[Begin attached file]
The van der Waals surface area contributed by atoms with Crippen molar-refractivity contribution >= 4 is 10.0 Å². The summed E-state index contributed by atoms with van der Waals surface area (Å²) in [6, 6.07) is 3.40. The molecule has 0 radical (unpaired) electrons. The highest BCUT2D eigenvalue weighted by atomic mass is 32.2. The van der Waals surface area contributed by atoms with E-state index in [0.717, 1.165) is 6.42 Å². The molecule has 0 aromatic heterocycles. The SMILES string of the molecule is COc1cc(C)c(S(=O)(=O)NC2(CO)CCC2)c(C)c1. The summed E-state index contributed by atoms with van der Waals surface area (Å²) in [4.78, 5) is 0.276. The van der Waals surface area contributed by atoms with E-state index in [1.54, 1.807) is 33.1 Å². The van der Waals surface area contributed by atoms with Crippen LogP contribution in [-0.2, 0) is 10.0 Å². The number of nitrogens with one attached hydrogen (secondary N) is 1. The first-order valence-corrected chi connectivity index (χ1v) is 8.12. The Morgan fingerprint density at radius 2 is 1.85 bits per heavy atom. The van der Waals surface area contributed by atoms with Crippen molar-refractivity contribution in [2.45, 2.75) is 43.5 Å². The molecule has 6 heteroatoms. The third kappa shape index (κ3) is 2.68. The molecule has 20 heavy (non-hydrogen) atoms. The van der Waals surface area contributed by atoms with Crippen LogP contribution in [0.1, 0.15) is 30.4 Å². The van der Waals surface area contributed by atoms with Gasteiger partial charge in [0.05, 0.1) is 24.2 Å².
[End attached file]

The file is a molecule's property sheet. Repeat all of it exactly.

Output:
The van der Waals surface area contributed by atoms with Crippen molar-refractivity contribution >= 4 is 10.0 Å². The summed E-state index contributed by atoms with van der Waals surface area (Å²) in [6, 6.07) is 3.40. The molecule has 0 radical (unpaired) electrons. The highest BCUT2D eigenvalue weighted by atomic mass is 32.2. The van der Waals surface area contributed by atoms with E-state index in [0.717, 1.165) is 6.42 Å². The molecule has 0 aromatic heterocycles. The SMILES string of the molecule is COc1cc(C)c(S(=O)(=O)NC2(CO)CCC2)c(C)c1. The summed E-state index contributed by atoms with van der Waals surface area (Å²) in [4.78, 5) is 0.276. The van der Waals surface area contributed by atoms with E-state index in [1.54, 1.807) is 33.1 Å². The van der Waals surface area contributed by atoms with Crippen LogP contribution in [-0.2, 0) is 10.0 Å². The number of nitrogens with one attached hydrogen (secondary N) is 1. The first-order valence-corrected chi connectivity index (χ1v) is 8.12. The Morgan fingerprint density at radius 2 is 1.85 bits per heavy atom. The van der Waals surface area contributed by atoms with Crippen molar-refractivity contribution in [2.45, 2.75) is 43.5 Å². The molecule has 6 heteroatoms. The third kappa shape index (κ3) is 2.68. The molecule has 20 heavy (non-hydrogen) atoms. The van der Waals surface area contributed by atoms with Crippen LogP contribution in [0.1, 0.15) is 30.4 Å². The van der Waals surface area contributed by atoms with Gasteiger partial charge in [0.05, 0.1) is 24.2 Å².